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Black police ask review of trial boards Officers want U.S. to check disciplinary actions since 1990; 'This is a national issue'; City officials say requested changes have been made


An organization representing 700 African-American Baltimore police officers called yesterday for the federal government to review city police trial board decisions dating to 1990 after a federal commission determined a pattern of department bias in punishing black officers.

In addition, Vanguard Justice Society wants Baltimore Police Department to suspend all further police trial boards -- which administer discipline to officers found to have violated department policy -- until the findings by the U.S. Equal Employment Opportunity Commission are addressed, and a review of decisions is completed.

City administrators, however, said they have implemented the requests made yesterday by Vanguard and believe they have made the necessary changes to improve the process.

The EEOC determined last week that the city's Police Department punished black officers more harshly than whites and retaliated against those who complained. EEOC officials came to the conclusions while reviewing complaints filed by former police Sgt. Louis H. Hopson Jr.

Hopson, who is black, was fired this year after a three-member police trial board concluded he had made a false statement during a criminal trial in Baltimore Circuit Court. The 18-year department veteran and former officer of the year contends the dismissal occurred because he helped expose racial discrimination within the department. Hopson wants his job back.

Because the EEOC has no enforcement powers, the Vanguard group wants another federal agency -- possibly the U.S. Justice Department -- to address the city's police trial boards to halt any further disparity black officers experience in the disciplinary process.

"This is not just a Baltimore issue, this is a national issue," said Robert Richards, a Vanguard member and police pilot who is suing the city for $13.5 million, alleging racial discrimination in his transfer from the police helicopter unit.

Police Commissioner Thomas C. Frazier refuted Hopson's allegations yesterday, saying his disciplinary hearing was initiated by city prosecutors, who told the department they questioned Hopson's credibility and would not accept his testimony in criminal matters. Hopson accused the department of searching for a reason to fire him.

Since Frazier was hired in 1994, the number of African-American officers doubled to 36 percent of the force. Frazier has promoted black commanders to oversee discipline and hiring and training. He has revamped trial boards to ensure minority participation.

Frazier recently testified in Richards' trial that the department had a history of embedded racism that began before his arrival.

In response to the Vanguard request, Police Department administrators said yesterday that they are comfortable that the trial boards are being run fairly. Police Col. Robert Smith said the department has reviewed cases back to 1990. In some instances, Smith said, the department allowed officers who appeared to be improperly dismissed to reapply for their jobs. Smith said he knew of two officers given the opportunity.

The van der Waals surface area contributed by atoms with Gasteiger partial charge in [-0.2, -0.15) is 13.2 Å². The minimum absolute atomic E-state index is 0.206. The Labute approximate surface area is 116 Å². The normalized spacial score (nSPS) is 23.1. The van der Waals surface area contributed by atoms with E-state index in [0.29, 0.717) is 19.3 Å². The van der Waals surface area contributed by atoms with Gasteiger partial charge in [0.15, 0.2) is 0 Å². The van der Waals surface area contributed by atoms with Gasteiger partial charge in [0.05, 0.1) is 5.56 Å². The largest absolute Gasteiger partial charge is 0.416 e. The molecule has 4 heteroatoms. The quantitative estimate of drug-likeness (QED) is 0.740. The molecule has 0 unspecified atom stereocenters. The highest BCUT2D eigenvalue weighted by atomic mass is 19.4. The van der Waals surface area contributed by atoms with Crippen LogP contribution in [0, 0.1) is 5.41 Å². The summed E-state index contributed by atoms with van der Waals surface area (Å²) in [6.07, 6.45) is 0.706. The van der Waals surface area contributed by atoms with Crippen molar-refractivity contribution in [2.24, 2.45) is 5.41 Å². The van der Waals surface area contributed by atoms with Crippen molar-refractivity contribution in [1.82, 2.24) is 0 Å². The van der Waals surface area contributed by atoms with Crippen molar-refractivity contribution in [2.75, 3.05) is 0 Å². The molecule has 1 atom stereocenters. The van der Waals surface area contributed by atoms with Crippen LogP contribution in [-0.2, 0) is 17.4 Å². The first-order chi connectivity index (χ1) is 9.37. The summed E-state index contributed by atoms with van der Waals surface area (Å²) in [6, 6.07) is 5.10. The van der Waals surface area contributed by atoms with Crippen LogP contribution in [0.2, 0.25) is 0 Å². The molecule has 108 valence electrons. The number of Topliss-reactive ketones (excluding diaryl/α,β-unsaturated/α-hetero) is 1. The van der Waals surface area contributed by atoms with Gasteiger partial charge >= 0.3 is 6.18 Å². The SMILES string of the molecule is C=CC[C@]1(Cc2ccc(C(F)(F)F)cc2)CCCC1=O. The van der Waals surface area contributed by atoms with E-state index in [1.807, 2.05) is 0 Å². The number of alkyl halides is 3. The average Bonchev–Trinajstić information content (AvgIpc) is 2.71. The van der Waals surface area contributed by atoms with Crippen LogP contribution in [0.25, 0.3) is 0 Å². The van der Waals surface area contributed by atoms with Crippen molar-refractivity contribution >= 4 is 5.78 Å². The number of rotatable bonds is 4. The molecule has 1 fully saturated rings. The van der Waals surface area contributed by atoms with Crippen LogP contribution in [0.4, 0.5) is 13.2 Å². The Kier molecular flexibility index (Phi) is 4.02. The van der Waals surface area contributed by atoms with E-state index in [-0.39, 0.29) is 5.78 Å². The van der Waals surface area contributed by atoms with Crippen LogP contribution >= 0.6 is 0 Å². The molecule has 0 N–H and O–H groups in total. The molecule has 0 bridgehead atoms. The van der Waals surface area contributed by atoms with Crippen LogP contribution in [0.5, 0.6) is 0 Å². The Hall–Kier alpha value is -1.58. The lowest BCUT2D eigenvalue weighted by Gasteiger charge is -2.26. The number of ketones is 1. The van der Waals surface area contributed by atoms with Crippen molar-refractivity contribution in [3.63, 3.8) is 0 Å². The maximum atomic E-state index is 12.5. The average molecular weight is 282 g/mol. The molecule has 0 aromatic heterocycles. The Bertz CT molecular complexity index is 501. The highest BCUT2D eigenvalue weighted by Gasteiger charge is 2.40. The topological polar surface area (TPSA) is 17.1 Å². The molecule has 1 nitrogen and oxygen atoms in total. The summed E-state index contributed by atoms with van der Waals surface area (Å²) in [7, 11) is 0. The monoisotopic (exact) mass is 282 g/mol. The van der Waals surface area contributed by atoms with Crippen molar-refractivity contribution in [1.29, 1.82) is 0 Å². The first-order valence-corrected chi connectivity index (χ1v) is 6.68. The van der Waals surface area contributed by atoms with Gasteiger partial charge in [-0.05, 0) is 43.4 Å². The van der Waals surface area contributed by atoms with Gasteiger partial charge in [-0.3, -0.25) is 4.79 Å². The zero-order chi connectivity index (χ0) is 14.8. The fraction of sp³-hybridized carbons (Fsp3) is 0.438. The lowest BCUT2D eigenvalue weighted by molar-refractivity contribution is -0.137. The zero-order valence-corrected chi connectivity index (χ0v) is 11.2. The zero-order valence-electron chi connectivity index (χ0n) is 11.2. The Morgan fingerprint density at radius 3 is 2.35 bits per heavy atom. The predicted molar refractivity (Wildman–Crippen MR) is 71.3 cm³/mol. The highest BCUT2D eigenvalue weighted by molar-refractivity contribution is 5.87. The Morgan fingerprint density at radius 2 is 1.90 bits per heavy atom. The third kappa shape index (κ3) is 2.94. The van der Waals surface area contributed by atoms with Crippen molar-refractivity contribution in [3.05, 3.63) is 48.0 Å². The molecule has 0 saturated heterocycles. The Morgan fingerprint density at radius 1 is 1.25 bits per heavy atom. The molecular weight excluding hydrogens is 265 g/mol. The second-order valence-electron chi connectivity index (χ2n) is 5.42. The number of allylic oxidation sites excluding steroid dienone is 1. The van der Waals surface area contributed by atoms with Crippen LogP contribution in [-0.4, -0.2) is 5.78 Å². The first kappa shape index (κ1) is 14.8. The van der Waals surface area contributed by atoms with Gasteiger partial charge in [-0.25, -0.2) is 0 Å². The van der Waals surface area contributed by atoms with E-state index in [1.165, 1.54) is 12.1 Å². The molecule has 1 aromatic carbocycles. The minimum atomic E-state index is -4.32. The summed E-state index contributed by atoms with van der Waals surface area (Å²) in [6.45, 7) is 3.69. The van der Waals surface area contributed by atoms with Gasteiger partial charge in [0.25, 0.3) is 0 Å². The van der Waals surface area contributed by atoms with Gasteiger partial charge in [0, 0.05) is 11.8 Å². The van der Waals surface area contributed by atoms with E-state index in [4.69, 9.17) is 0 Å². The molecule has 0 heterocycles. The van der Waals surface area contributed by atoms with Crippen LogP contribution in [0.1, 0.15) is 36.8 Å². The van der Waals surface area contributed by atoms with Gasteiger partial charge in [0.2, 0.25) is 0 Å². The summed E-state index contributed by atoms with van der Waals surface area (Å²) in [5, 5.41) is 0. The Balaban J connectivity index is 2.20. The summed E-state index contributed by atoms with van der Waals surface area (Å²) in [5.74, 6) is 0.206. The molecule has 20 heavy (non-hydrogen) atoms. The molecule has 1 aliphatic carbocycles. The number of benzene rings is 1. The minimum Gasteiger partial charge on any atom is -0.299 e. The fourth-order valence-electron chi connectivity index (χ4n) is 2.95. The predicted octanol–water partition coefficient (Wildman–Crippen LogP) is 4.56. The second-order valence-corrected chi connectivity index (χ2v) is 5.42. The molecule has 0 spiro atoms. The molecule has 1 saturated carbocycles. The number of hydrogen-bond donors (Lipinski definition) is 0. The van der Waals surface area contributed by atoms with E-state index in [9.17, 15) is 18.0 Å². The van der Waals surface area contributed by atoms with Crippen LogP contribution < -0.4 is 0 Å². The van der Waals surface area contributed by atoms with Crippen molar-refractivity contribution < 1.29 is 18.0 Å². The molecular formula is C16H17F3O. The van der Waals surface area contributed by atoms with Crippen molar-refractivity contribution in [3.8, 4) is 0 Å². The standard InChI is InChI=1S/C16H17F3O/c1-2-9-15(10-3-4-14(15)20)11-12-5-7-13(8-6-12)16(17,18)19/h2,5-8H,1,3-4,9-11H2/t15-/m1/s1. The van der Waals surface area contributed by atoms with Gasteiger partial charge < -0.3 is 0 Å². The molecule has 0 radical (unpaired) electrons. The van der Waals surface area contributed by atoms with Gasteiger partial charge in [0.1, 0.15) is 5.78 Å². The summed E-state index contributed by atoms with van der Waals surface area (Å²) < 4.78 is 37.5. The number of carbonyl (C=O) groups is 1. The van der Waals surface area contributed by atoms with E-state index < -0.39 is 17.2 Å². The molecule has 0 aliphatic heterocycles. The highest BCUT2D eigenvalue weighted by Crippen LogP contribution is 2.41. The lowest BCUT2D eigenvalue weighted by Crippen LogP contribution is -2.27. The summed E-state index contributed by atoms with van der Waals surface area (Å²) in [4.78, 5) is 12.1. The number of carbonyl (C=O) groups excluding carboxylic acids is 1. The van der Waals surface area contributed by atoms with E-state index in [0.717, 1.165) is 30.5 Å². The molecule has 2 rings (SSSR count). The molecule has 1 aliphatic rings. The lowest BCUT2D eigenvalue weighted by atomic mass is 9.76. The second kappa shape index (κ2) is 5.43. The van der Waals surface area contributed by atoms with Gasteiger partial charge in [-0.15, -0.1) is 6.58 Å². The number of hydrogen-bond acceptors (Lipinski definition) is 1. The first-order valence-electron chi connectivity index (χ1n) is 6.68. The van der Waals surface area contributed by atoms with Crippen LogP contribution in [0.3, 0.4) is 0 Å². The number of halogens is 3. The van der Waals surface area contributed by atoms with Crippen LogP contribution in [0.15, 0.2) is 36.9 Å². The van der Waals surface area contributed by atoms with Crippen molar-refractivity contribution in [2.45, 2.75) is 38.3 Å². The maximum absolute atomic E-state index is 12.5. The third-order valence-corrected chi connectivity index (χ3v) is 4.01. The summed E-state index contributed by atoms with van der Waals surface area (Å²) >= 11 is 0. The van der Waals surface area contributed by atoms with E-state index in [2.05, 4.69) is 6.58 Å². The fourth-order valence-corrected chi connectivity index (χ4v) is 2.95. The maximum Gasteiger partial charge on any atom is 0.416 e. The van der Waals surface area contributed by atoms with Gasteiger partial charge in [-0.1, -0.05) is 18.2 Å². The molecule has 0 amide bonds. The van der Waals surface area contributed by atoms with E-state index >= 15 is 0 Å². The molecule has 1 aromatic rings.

Smith, who serves as the liaison to a disciplinary council established by Frazier 18 months ago to improve the process, said the department suspended trial boards for a year before reinstituting them last year. At that time, Frazier incorporated input from Vanguard members and representatives of the city's Community Relations Commission, Smith said.

"They made recommendations to the police commissioner and what they suggested in about every case was adopted," Smith said.

Racial problems on the city police force became public two years ago. But the federal finding -- the first from a noncity agency -- could intensify the scrutiny.

National NAACP President Kweisi Mfume said yesterday that he was concerned and disturbed by the EEOC's findings. Mfume plans to meet with Frazier as soon as possible to discuss the matter, he said.

"While we commend the commission's work that has uncovered the practices of race discrimination, we are at the same time disturbed that such patterns still may exist within the Police Department," said Mfume, a former congressman from Baltimore and City Council member. "The fact that it's happening in Baltimore suggests that it's probably happening elsewhere."

At an afternoon news conference held in City Council Chambers, Hopson said he and other Vanguard officers have asked the U.S. Justice Department to review the matter.

"This is not about Sergeant Hopson, this is about all African-Americans," Hopson said. "We're not looking for revenge, looking for justice."

Council President Lawrence A. Bell III commended Hopson and other officers yesterday who first testified before the council on the matter two years ago.

"It wasn't easy to take the heat and you took a lot of heat," Bell said. "When one comes forward, you put yourself in jeopardy. You take a risk."

Pub Date: 12/24/98

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